Research Article: Epidemiology of tuberculous lymphadenitis in Africa: A systematic review and meta-analysis

Date Published: April 19, 2019

Publisher: Public Library of Science

Author(s): Daniel Mekonnen, Awoke Derbie, Andargachew Abeje, Abebe Shumet, Endalkachew Nibret, Fantahun Biadglegne, Abaineh Munshae, Kidist Bobosha, Liya Wassie, Stefan Berg, Abraham Aseffa, Pere-Joan Cardona.


Tuberculous lymphadenitis is the most frequent form of extra-pulmonary TB (EPTB) and accounts for a considerable proportion of all EPTB cases. We conducted a systematic review of articles that described the epidemiological features of TBLN in Africa.

Any article that characterized TBLN cases with respect to demographic, exposure and clinical features were included. Article search was restricted to African countries and those published in English language irrespective of publication year. The articles were retrieved from the electronic database of PubMed, Scopus, Cochrane library and Random effect pooled prevalence with 95% CI was computed based on Dersimonian and Laird method. To stabilize the variance, Freeman-Tukey double arcsine root transformation was done. The data were analyzed using Stata 14.

Of the total 833 articles retrieved, twenty-eight articles from 12 African countries fulfilled the eligibility criteria. A total of 6746 TBLN cases were identified. The majority of the cases, 4762 (70.6%) were from Ethiopia. Over 77% and 88% of identified TBLN were cervical in type and naïve to TB drugs. Among the total number of TBLN cases, 53% were female, 68% were in the age range of 15–44 years, 52% had a history of livestock exposure, 46% had a history of consuming raw milk/meat and 24% had history of BCG vaccination. The proportion of TBLN/HIV co-infection was much lower in Ethiopia (21%) than in other African countries (73%) and the overall African estimate (52%). Fever was recorded in 45%, night sweating in 55%, weight loss in 62% and cough for longer than two weeks in 32% of the TBLN cases.

TBLN was more common in females than in males. The high prevalence of TBLN in Ethiopia did not show directional correlation with HIV. Population based prospective studies are warranted to better define the risk factors of TBLN in Africa.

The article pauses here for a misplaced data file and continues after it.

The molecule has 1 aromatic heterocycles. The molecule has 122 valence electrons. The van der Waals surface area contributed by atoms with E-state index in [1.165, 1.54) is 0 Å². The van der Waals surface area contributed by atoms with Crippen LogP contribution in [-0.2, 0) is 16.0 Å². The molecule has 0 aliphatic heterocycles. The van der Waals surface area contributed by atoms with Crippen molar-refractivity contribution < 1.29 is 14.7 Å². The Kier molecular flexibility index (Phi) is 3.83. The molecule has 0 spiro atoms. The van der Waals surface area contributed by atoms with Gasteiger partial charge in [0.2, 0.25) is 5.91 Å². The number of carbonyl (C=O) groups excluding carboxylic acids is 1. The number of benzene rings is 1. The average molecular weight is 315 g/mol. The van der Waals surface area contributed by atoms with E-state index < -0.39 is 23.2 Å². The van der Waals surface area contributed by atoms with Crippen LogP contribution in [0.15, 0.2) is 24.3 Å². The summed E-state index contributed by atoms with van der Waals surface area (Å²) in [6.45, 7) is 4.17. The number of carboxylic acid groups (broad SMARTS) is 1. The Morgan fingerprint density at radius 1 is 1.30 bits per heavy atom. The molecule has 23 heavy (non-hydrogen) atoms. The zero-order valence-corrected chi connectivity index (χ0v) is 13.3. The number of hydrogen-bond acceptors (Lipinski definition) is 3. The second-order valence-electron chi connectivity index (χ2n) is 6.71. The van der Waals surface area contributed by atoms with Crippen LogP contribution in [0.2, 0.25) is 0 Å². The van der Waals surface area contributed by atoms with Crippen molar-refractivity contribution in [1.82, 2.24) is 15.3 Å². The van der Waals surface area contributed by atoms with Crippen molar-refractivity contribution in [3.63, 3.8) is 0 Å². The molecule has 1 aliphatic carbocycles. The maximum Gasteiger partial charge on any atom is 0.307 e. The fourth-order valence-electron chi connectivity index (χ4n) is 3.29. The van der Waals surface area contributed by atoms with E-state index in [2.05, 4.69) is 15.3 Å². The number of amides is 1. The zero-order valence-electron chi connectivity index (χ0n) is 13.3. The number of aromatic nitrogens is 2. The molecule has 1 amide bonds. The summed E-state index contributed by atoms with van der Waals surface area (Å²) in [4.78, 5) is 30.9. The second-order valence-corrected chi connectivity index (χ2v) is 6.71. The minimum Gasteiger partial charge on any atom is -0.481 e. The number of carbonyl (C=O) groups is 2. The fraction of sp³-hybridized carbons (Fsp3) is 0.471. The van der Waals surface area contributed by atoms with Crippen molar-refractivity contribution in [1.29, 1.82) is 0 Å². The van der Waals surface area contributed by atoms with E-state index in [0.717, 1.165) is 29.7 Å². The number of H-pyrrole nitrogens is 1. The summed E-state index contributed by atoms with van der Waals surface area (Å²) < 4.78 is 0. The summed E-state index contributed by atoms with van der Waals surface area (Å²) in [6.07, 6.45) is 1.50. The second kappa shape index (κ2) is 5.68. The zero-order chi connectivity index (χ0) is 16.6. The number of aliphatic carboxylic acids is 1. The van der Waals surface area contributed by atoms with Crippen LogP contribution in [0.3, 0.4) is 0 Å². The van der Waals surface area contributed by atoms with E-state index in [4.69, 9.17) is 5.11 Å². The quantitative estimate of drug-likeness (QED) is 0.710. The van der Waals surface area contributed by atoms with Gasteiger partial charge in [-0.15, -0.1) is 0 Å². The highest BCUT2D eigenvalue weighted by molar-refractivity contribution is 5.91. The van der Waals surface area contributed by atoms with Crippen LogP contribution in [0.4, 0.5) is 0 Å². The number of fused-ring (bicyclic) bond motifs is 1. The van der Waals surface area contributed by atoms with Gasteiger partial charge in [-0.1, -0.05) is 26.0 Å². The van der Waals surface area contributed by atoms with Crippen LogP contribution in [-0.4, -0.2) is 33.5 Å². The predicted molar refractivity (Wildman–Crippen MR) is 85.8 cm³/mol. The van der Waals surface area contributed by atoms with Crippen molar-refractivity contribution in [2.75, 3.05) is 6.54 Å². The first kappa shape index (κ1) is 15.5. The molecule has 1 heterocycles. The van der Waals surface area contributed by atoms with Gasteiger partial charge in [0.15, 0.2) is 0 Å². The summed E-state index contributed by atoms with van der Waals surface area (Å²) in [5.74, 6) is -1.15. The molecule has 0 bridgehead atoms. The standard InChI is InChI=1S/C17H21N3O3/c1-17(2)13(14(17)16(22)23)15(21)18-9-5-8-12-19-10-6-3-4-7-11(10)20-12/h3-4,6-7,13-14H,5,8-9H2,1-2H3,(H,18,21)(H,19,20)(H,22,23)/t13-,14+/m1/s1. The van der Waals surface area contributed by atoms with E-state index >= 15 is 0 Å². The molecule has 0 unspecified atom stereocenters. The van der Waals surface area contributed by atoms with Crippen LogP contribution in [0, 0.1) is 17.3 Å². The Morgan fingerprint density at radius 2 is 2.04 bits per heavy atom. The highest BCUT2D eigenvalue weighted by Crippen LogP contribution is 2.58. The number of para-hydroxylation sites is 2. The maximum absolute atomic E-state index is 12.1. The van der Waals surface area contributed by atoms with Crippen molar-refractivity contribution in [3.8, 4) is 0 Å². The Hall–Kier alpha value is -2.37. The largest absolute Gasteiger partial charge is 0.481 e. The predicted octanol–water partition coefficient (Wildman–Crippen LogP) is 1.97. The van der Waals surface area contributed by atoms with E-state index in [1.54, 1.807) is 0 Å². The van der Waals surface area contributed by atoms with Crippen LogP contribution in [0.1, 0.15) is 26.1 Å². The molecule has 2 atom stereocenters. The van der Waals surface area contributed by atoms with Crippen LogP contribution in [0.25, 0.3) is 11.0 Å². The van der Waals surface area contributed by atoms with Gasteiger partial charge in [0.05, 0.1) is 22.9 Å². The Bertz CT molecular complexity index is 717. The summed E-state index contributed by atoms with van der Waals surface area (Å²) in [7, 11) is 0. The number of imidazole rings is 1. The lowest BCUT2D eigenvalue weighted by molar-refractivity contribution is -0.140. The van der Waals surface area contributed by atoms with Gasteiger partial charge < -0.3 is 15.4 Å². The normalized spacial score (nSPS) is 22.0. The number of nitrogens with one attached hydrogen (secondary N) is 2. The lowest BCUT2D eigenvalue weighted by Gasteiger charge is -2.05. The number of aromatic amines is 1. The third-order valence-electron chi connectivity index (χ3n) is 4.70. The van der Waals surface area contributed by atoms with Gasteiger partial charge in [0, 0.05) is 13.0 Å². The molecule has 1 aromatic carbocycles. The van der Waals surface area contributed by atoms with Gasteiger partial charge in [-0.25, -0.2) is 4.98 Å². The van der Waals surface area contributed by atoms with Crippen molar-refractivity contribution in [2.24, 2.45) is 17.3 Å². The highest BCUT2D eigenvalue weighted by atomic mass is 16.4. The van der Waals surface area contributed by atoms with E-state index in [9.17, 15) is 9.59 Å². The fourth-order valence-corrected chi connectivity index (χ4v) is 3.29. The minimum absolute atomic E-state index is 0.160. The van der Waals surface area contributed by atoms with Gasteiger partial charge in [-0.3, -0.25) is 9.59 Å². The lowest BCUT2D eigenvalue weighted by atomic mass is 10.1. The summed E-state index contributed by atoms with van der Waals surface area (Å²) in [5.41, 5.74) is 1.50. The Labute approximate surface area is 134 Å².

Partial Text

Tuberculosis (TB) is one of the oldest chronic and complex infectious diseases and is caused by a group of bacteria belonging to the Mycobacterium tuberculosis complex (MTBC). The complex includes the human adapted species of M. tuberculosis and M. africanum, and zoonotic pathogens; M. bovis, M. caprae, M. microti and M. pinnipedii which affect cattle, goats/sheep, voles and seals/lions, respectively [1, 2]. The current body of evidence suggests that these mycobacteria might have co-evolved along with early hominids in East Africa since as far back as 3 million years ago [3, 4].

The central thesis of this review was to determine the geo-spatial distribution of TB lymphadenitis in Africa and to characterize TBLN cases by different demographic (gender, age groups), exposure (previous TB treatment history, raw meat/ milk exposure, BCG vaccination) and clinical variables (HIV co-infection, fever, weight loss, night sweat, cough).

Tuberculous lymphadenitis (scrofula) has been recognized for thousands of years and remains one of the most common forms of EPTB [63]. Cervical TBLN is the most frequent form followed by axillary and inguinal TBLN. In the middle ages in Europe, it was believed that a touch from royalty could heal this disease [64]. Unlike PTB which is more common in males [5], our review identified a relatively higher percentage of females (53%) than males among TBLN cases (low quality of evidence) (Table 3 and Fig 4A). The link between being female and TBLN is not well known. However, reports have shown that differences in tumor necrosis factor, interleukin-10, CD4+ lymphocyte counts, endocrine, socioeconomic and cultural factors [64] might influence the development of TBLN. A review of 31 articles from Afghanistan, Pakistan, India and Bangladesh agrees with our report [18]. Katsnelson (2017) discussed pregnancy, diabetes, vitamin D deficiency and low protein consumption as potential factors associated with TBLN.




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